It all started when we moved to Europe, where the possibility of seeing moose was much greater, and when we lived in Germany, where the population is allegedly mad for moose, it was cemented. The Swedes accuse the Germans of driving up to Sweden for summer vacations and stealing the moose crossing signs that are to be found on nearly every stretch of country road. I had a stuffed moose, my first, at some point that I bought on a choir trip, and it engendered a great deal of hilarity and several moose kidnappings with ransom notes (we have your moose and it is loose) were perpetrated.
I've never really made a habit out of collecting moose memorabilia, they just seem to gravitate to me. They're such silly, solemn creatures, moose. I liked them before liking moose was cool, before collecting moose became cornball or common, like pigs and black-and-white cows. For my 17th birthday, all my presents were wrapped in brown "chocolate moose" paper, and my Christmas cards for several years in a row wished friends A Merry Christmoose. :)
One of my very favorite sweaters that I bought after college was a rich kelly green with black bands around the wrist and waist and a full-size black silhouette of a moose on the front. It sounds awful but I assure you it was VERY stylish. :P After college, I lived for awhile in an apartment with a fireplace and I was SO happy because I had a place to hang my velour-plush stuffed moosehead. He's sadly been relegated to the attic since long ago.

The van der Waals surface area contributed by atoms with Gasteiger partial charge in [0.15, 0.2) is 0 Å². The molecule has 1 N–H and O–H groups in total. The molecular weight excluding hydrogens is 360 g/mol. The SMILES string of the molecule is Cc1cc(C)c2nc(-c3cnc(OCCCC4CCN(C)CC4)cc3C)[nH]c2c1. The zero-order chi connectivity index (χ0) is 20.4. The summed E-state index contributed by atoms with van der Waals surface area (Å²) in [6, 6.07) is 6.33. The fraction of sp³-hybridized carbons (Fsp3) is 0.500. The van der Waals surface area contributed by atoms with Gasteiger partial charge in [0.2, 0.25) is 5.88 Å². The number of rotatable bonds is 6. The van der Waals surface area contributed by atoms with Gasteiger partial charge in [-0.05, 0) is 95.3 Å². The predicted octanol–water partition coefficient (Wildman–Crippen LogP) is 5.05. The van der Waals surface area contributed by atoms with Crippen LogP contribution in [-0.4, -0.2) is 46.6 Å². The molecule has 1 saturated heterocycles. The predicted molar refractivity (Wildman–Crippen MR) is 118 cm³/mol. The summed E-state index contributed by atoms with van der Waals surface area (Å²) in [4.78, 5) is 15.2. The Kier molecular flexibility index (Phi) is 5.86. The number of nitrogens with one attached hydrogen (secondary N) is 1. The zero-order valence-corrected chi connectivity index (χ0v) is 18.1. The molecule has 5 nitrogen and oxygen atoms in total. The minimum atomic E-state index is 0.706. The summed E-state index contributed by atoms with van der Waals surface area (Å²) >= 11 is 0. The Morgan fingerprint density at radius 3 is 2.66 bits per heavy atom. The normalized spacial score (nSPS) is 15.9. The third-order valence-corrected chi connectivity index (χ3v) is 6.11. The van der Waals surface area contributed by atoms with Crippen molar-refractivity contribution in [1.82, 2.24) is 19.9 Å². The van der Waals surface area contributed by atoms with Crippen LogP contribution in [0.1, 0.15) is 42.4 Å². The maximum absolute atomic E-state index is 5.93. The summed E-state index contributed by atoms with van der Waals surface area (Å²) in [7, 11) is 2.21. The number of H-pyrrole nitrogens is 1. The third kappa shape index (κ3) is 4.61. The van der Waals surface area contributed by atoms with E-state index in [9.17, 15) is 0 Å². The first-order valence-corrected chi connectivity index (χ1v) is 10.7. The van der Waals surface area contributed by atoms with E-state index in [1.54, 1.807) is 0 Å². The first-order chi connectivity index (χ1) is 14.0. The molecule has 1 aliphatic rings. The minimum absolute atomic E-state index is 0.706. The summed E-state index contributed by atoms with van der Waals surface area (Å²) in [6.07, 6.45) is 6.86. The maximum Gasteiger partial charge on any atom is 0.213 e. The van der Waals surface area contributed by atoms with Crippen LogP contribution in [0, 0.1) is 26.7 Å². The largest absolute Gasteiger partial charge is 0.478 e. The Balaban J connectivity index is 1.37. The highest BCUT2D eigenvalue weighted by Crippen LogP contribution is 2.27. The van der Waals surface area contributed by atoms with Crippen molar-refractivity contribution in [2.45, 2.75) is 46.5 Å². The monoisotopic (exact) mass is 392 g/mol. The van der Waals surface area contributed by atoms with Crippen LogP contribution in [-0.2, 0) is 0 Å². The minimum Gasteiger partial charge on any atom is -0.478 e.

After I met Anders, I found out that Swedes consider the fascination with moose to be a very strange thing. This is probably because car accidents involving moose are a staggeringly high statistic in a country of only 9 million people. You do NOT want to run into a moose with a car, because the car almost always loses. Moose are the king of the forest in Sweden; with a population of 250,000 spread from the north to the southern regions, Sweden has the highest density of moose in the world.
I have a lot of moose collectibles, although they are not obtrusive (much like the real thing) and tend to fade into the background, unlike pigs or black-and-white cows would. When we moved to Sweden, Anders and I decided to relegate the majority of them to our guest bedroom, where they live in a happy herd. But a few intrepid souls have crept out to take up residence in the kitchen and various other parts of the house.
I've told family and friends to please NOT buy me any more moose, since I think my collection will quickly be unmanageable, but they still tend to sneak in on occasion. My brother gave me towels and a bathroom mat decorated with moose last year, and my sister gave me a ceramic moose toiletbrush holder, so you can see that there are no limits to the moose madness. Once you know someone collects something or has a collection of something, it's hard to stop yourself from using it as a motif for every gift and occasion. And I have to admit it's kind of fun seeing Anders get that look on his face each time a new moose pops up.